Table 4. Feed consumption and conversion as affected by strain of the chicken






Feed consumption/bird

Starter ration

1.17a ± 0.04

1.29a ± 0.04

1.13ab ± 0.05

1.04b ± 0.03

Grower ration

4.21ab ± 0.07

4.47a ± 0.08

4.03ab ± 0.09

3.96b ± 0.13

Layer ration

32.6a ± 0.57

32.2a ± 1.50

31.1ab ± 1.43

30.9b ± 1.39


38.0  ± 0.60

37.9a ± 1.42

36.3ab ± 1.49

35.9b ± 0.4

Conversion (feed/dozen eggs)

2.20a ± 0.09

2.10b ± 0.01

2.02b ± 0.03

1.90c ± 0.02 

 A higher amount of starter was consumed when the chicks were maintained under good hygienic conditions (Table 5). Asghar et al (2001), Zahir-ud-Din et al (2001), North (1984),  Petek (1999) and Vovesny (1989) all reported higher feed consumption for birds kept under good hygienic conditions.  also reported improvement in performance of egg type layers with improvement in health and hygienic measures on the farm.  

Table 5. Feed consumption and conversion as affected by hygienic conditions on the farms





Feed consumption, kg/bird

Starter ration

1.07b ± 0.04

1.20a ± 0.06

1.21 ± 0.04

Grower ration

4.04b ± 0.09

4.23a ± 0.09

4.25a ± 0.06

Layer ration

30.9c ± 1.05

31.6b ± 0.94

32.5a ± 1.05


36.1c ± 1.03

37.0b ± 0.91

38.0a ± 0.75

Conversion (feed/dozen eggs)

2.11a ± 0.01

2.06b ± 0.04

1.98c ± 0.02

 A smaller amount of layer ration was consumed by layers housed in cages than on the floor (Table 6). Anderson and Adams (1994) and Muthusamy and Viswanathan (1998) also reported smaller feed consumption/bird among layers kept in cages than those kept on the floor. North (1984) reported that this was due to higher wastage of feed in floor systems than in cages. The higher apparent consumption of layer ration consumed by birds kept on the floor may be partly due to the higher energy expenditure for maintenance.  

Table 6. Feed consumption and conversion as affected by cage or floor housing during the laying phase




Feed consumption

30.6 ± 0.62

32.8 ± 0.97

Conversion (feed/dozen eggs)

1.90 ± 0.02

2.21± 0.12



Feed conversion for egg production was better in:


Adams A W  and Craig J V 1985 Effect of crowding and cage shape on productivity and profitability of caged layers: a survey.  Poultry Sci. 64(2): 238-242.

Ames G C W, and Ngemba L M 1986 Poultry production in Zaire.  World Economic and Rural Sociology Abst. 28(9): 5189.

Ascard  K E, Von Wachenfelt and Von Wachenfelt E 1995 Laying hens on the floor: inventry and review of experience. Specialmeddelande-Institutionen Jordbrukets. -biosystem-och-Teknologi Sveriges-Lantbruksununiveritet. 216: 84.pp.

Carey J B, Kuo F L, and Anderson K E 1995 Effects of cage  population on the productive performance of layers. Poultry Sci. 74(4):633-637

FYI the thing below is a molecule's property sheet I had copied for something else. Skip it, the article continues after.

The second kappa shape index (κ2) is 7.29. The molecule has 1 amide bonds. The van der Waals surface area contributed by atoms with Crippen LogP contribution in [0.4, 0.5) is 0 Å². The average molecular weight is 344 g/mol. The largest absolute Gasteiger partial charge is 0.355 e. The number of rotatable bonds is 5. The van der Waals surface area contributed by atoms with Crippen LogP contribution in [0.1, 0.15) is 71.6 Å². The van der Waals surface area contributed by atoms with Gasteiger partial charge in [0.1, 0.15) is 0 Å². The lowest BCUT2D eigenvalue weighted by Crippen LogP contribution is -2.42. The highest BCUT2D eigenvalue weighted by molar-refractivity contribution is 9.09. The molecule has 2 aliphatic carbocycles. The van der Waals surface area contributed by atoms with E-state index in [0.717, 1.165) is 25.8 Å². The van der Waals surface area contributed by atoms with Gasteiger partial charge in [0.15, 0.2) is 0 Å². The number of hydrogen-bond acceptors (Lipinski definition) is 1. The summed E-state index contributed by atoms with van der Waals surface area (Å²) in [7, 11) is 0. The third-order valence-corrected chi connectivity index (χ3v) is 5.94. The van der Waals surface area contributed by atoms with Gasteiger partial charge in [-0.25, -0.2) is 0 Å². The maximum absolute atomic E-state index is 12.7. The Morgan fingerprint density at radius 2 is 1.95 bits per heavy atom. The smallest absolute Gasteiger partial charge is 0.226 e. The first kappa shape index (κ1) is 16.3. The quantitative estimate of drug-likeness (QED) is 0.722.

Casley J, and  Kumar D K 1889 The collection, analysis and use of monitoring and Evaluation  data. A World Bank Publication. 76-95.

Elwardany A M, Sherif B T, Enab A A, Abdel-Sami A M, Marai I F M and Metwally M K 1998 Some performance traits and abdominal fat contents of three Egyptian indigenous laying breeds. First international conference on animal production and health in semi-arid areas, El Aris. September 1-3, 471-481

Mian M A 1994 Poultry Production. In; Animal Husbandry. National book  Foundation,  Islamabad. pp.294.

Moorthy M, Sundaresan K and Viswanathan K 2000 Effect of feed and system of management on egg quality parameters of commercial white leghorn layers. Indian Vet. J.  77(3):233-236.

Muthusamy P and Viswanathan K 1998 Effect of rearing systems on performance of commercial layers. Indian J. Poultry Sci. 33(3): 264-267.

Nair B C, and Ghadoliya M K 2000 Economic viability of layer farming in the state of Goa. Indian J. Poult. Sci. 35(1): 73-76.

North M O 1984 Breeder Management. In Commercial Chicken Production  Manual.  The Avi. Publishing Company. Inc. Westport, Connecticut. 298-321. pp.

Petek M 1999 Production traits and economic efficiencies of different Genotypes of  layers reared by enterprises in Bursa province and it’s near vicinity. Veteriner Fakultesi  Dergisi Uludag Universitesi. 18(1-2): 65-77.

Qunaibet M H, Elwafa E A and Mansour M M 1992 Improving the competitive status of Saudi broiler industry. J. King Saud University Agri. Sci. 4(2):164-184.

Singh V P and Belsare V P 1994 Performance of White leghorn birds under field conditions. Poultry Advisor. 27(6): 43-46.

Steel R G D and Torrie J H 1981 Principles and procedures of statistics; A biometrical approach. 2nd. Ed. McGraw-Hill, Singapore.

Tariq M,  Sarfaraz A, Zahid S A and Azam M 2000 Economics of layer production on commercial layer farms in Chakwal district. MSc. Thesis. Dept. Agri. Eco. and Sociology. Uni. Arid Agri.

Vovesny V 1989 Economic evaluation of the rearing of Hisex White and Hisex Brown laying hybrids. Zemedelska Ekonomika. 35(6): 481-492.

 Received 17 December 2001

Go to top